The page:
• He is very capable of expressing his thoughts and feelings through language. He enjoys talking to others about experiences he has or something he has just made. [2011 Commentary: My written ability to share these thoughts is perhaps stronger than my verbal ability although I hope one day this will change.]
  • New situations don’t upset Adrian.  He is flexible and adapts to whatever is taking place in the room.


  • He is particularly fond of block building and art.  Adrian is also quite creative with materials. [2011 Commentary: Scary! :-)]

If you have similar materials from your childhood, perhaps one day you will go back and take a closer look.  The expression “the more things change, the more they stay the same” may hold true for you as well as it has for me.

The Project Survival Kit

If you were deserted on a stranded island, what three things would you take with you?  While there is no official answer to this question, you could answer this question by identifying the core fundamentals of survival – essentially, food, water and shelter.  If your three things address these needs, you have a good chance of survival.

A similar stance can be said for project management.  All too often, managing a project introduces specific processes, tools, documentation and applications all of which are designed to streamline the act of project management, but may do the complete opposite in enabling true productivity.

I believe that there are three things one needs to have at her/his disposal to accomplish a specific task with a discrete number of resources.  These three things can be thought of as the “project survival kit” – their collective use allows one to “get the job done.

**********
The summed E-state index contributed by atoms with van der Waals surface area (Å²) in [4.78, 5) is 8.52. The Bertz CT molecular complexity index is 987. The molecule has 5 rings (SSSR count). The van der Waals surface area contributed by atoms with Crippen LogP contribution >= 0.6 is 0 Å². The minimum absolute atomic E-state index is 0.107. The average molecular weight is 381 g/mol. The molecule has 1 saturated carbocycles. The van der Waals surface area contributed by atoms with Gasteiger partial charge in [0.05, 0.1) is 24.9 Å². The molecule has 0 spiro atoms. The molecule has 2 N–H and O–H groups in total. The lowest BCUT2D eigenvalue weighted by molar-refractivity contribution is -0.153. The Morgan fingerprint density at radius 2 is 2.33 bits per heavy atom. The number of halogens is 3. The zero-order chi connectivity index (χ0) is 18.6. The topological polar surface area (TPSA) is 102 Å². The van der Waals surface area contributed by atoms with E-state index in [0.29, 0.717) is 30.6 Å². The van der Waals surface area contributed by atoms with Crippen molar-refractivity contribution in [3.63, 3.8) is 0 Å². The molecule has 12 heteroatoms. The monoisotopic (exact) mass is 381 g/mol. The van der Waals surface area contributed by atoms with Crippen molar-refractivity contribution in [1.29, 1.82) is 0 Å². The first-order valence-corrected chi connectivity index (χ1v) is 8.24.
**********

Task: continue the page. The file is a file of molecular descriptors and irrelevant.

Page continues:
1. Description of the end-state – This 1-2 page document is an expansion of a traditional “scope” statement.  It provides a full picture of the project including artifact creation, team dynamics, communication plans and final deliverables.  The intent is to describe the “ideal” project in sufficient detail before you start working.  Think of it as your “map” to your destination.

2. Team Strengths and Personality Inventory – You have resources at your disposal, but how do you utilize their talents in the best possible way?  Know the strengths and personalities of your team members!  When the relationship is strong, anything is possible.

3. Organizational Chart – If you don’t know how project participants are “linked” to one another, your effectiveness as a project leader will be limited.  In addition, you run the risk of “crosstalk” (redundant and inefficient communication) between project participants which can impede progress.  Also, if there is more than one leader identified on the chart, you have a problem.

So, what am I leaving behind?